Whenever you are choosing a PSU for your build, the most important factor to consider is the total power requirement. Then comes the other factors like modularity, power supply efficiency, and power distribution pattern.
Talking about the power distribution configuration, you will find two kinds of PSUs that manufacturers offer—single rail and multi rail.
Ever since Intel made it optional to implement multi-rail design, most PSU manufacturers are rather focused on single-rail. But that doesn’t necessarily mean multi-rail has gone obsolete. For instance, you can still find plenty of multi-rail products from “Be quiet!”
Choose a single-rail PSU if you want to provide adequate wattage headroom for your components and run them without tripping. They also perform quite well when you are overclocking. On the other hand, opt for a high-wattage multi-rail PSU if you want to run high-end components with additional protection from short circuits.
What is Single-Rail PSU
As you might have already guessed, these are the power supplies with a single +12V rail. All the components in your PC get power supply through this solitary rail.
Below is my single-rail EVGA Supernova 550 G3, a 550 watt PSU with maximum current limit of 45.8 Ampere.
What is Multi Rail PSU
Multi-rail PSUs are the ones that come with multiple +12V rails. To be more precise, the +12V rail is split into two or more rails with individual current limits.
More often, the PSU manufacturers tend to provide a single-rail for the GPU and the remaining one for your motherboard, CPU and SATA drives.
Here’s one of the multi-rail PSUs that I got from Cooler Master. As you can see, it is a 500 watt PSU with two +12V rails, one with the maximum current limit of 24 Ampere and another one with 21 Ampere.
You might also find some PSUs like the Be Quiet!Dark Power 12, which comes with a dedicated switch to change modes from single to multi-rail. It can toggle between a massive 12V rail or four +12V rails, which support a maximum current draw of 32A, 32A, 40A,and 40 Ampere, respectively.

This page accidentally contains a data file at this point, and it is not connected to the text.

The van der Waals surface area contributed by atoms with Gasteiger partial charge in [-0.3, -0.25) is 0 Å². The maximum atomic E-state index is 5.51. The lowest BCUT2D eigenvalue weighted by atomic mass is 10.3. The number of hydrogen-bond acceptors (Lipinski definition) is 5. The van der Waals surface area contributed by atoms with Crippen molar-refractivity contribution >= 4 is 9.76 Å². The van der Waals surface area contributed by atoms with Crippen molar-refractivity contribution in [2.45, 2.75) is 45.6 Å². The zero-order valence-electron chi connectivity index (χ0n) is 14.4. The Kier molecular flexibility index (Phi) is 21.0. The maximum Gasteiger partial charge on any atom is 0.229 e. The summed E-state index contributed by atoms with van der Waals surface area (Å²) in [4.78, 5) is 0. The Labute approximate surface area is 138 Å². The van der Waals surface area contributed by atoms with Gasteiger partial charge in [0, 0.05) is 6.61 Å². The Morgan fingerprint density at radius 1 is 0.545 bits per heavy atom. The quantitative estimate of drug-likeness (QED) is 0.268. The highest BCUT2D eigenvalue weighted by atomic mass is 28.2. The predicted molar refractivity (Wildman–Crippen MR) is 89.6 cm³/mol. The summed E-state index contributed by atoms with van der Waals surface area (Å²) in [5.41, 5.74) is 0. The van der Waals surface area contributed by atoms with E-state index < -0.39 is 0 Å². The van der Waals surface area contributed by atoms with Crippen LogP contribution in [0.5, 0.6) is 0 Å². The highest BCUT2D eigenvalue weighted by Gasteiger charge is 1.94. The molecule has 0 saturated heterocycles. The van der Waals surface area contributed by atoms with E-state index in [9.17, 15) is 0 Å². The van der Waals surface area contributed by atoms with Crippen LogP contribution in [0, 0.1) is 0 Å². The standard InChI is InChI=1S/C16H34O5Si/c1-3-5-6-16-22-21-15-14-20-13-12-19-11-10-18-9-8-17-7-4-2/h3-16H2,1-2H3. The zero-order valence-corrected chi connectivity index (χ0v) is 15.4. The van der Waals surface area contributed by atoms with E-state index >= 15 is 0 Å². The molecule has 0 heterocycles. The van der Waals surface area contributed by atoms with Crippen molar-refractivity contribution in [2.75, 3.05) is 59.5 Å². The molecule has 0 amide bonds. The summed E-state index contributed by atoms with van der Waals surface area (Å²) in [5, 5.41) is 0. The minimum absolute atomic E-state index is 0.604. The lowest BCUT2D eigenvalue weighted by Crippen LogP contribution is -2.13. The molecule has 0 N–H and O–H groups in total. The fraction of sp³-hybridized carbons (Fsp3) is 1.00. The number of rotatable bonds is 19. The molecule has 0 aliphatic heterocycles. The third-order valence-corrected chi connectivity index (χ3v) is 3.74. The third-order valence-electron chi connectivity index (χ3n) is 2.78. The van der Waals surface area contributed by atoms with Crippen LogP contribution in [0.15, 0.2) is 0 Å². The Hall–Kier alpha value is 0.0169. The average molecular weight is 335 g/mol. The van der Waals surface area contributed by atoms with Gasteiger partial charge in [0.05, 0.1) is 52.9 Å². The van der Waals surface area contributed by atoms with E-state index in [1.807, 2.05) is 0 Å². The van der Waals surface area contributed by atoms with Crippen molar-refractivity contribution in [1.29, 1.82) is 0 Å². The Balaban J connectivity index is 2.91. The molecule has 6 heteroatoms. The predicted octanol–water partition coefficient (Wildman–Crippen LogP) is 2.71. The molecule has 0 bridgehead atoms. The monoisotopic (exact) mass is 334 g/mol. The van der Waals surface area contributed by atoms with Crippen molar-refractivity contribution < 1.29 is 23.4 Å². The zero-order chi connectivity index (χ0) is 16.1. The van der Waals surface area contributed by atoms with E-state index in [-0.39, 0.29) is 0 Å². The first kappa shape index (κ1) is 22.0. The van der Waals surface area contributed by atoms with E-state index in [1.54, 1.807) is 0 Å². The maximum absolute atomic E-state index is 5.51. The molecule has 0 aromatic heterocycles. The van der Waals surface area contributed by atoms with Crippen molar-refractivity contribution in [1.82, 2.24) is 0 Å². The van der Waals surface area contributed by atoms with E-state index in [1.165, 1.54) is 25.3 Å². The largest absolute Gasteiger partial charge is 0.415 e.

Differences Between Single-Rail and Multi-Rail PSU
As discussed earlier, the main difference between the single-rail and multi-rail PSU is their power distribution pattern. Besides, the “OverCurrentProtection” circuit configuration is what differentiates them significantly.
While the single-rail PSUs are equipped with a single “OCP” circuit, multi-rail PSUs have this protection feature on each of the +12V rails.
Suppose that you have two PSUs, one single-rail and another multi-rail, each of 500 watts. Single-rail PSU has one +12V rail with maximum current limit of 41.6A and multi-rail PSU has two +12V rails, with 21A and 20A current limit respectively.
In case of a single-rail PSU, the OCP will only kick in when the current draw exceeds 41.6A. But the multi-rail PSUs will shut down as soon as the current draw crosses the threshold of either 20A or 21A, depending on the rail.
This basically demonstrates that the single-rail PSUs have an adequate headroom for accommodating the high-power components. This also holds true if you are into overclocking your CPU, GPU or RAM.
Having said that, single-rail PSUs are more prone to damage in case of a short circuit. PSUs generally integrate the “short circuit protection” feature to monitor the shorts occurring in the output rails and protect themselves from possible damages and fire hazards.
But this feature may not trigger if the resistance of the short is higher than 0.1 Ohms. In such cases, the PSU has to rely on the OCP to protect itself.
However, if the OCP limit is higher, the component may fry up before reaching the limit. So a multi-rail PSU will ensure better protection against short circuits.
Note: Many users often believe that the high-current drawn through the single-rail PSU poses risks of overheating and burning out the cables. Although possible on low-quality power supply cables, any PSU from a reputable manufacturer should not have such issues until it is equipped with “OCP.”
It would be an added advantage if the PSU comes with the full suite of protection features, like OCP, including OVP, UVP, OTP, and SCP. At the end of the day, the choice is all yours.
The only time you might opt for a single-rail PSU is when there is a certain hardware component in your system that draws an excessive amount of power, potentially triggering the PSU’s overcurrent protection.
For example, when you’re pushing the limits of your GPU or CPU through aggressive overclocking.
On the other hand, get a multi-rail PSU if you want to safeguard your system from short circuits. Multi-rail PSUs, due to their low maximum-current-limit, can respond more quickly in the event of a short circuit, which could eventually help protect your hardware.
Make sure you only get a high-wattage PSU if you opt for a multi-rail one. A low-wattage multi-rail PSU will trigger “OCP” much faster and cause system shut down, if you have a high system power requirement.